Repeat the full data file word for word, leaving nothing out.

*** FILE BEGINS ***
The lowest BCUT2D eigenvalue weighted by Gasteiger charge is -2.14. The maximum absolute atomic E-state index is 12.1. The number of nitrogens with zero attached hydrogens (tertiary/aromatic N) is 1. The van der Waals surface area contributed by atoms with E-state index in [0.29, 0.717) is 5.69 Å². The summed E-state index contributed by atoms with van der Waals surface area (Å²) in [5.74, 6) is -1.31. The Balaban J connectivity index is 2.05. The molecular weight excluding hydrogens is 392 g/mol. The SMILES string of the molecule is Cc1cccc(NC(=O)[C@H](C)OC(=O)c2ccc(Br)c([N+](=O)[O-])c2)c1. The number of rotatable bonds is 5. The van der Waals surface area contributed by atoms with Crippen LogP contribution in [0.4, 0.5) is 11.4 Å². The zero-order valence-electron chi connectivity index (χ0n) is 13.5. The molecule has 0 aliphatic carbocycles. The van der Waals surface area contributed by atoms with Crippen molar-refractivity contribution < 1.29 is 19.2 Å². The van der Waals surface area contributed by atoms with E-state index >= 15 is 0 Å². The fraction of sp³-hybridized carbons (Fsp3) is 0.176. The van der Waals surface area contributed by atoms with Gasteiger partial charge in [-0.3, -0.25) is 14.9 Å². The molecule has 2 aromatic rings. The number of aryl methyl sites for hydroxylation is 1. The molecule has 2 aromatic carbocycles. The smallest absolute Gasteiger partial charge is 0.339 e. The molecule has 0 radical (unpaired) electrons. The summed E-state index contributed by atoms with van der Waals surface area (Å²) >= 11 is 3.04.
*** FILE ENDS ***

The lowest BCUT2D eigenvalue weighted by Gasteiger charge is -2.14. The maximum absolute atomic E-state index is 12.1. The number of nitrogens with zero attached hydrogens (tertiary/aromatic N) is 1. The van der Waals surface area contributed by atoms with E-state index in [0.29, 0.717) is 5.69 Å². The summed E-state index contributed by atoms with van der Waals surface area (Å²) in [5.74, 6) is -1.31. The Balaban J connectivity index is 2.05. The molecular weight excluding hydrogens is 392 g/mol. The SMILES string of the molecule is Cc1cccc(NC(=O)[C@H](C)OC(=O)c2ccc(Br)c([N+](=O)[O-])c2)c1. The number of rotatable bonds is 5. The van der Waals surface area contributed by atoms with Crippen LogP contribution in [0.4, 0.5) is 11.4 Å². The zero-order valence-electron chi connectivity index (χ0n) is 13.5. The molecule has 0 aliphatic carbocycles. The van der Waals surface area contributed by atoms with Crippen molar-refractivity contribution < 1.29 is 19.2 Å². The van der Waals surface area contributed by atoms with E-state index >= 15 is 0 Å². The fraction of sp³-hybridized carbons (Fsp3) is 0.176. The van der Waals surface area contributed by atoms with Gasteiger partial charge in [-0.3, -0.25) is 14.9 Å². The molecule has 2 aromatic rings. The number of aryl methyl sites for hydroxylation is 1. The molecule has 2 aromatic carbocycles. The smallest absolute Gasteiger partial charge is 0.339 e. The molecule has 0 radical (unpaired) electrons. The summed E-state index contributed by atoms with van der Waals surface area (Å²) >= 11 is 3.04.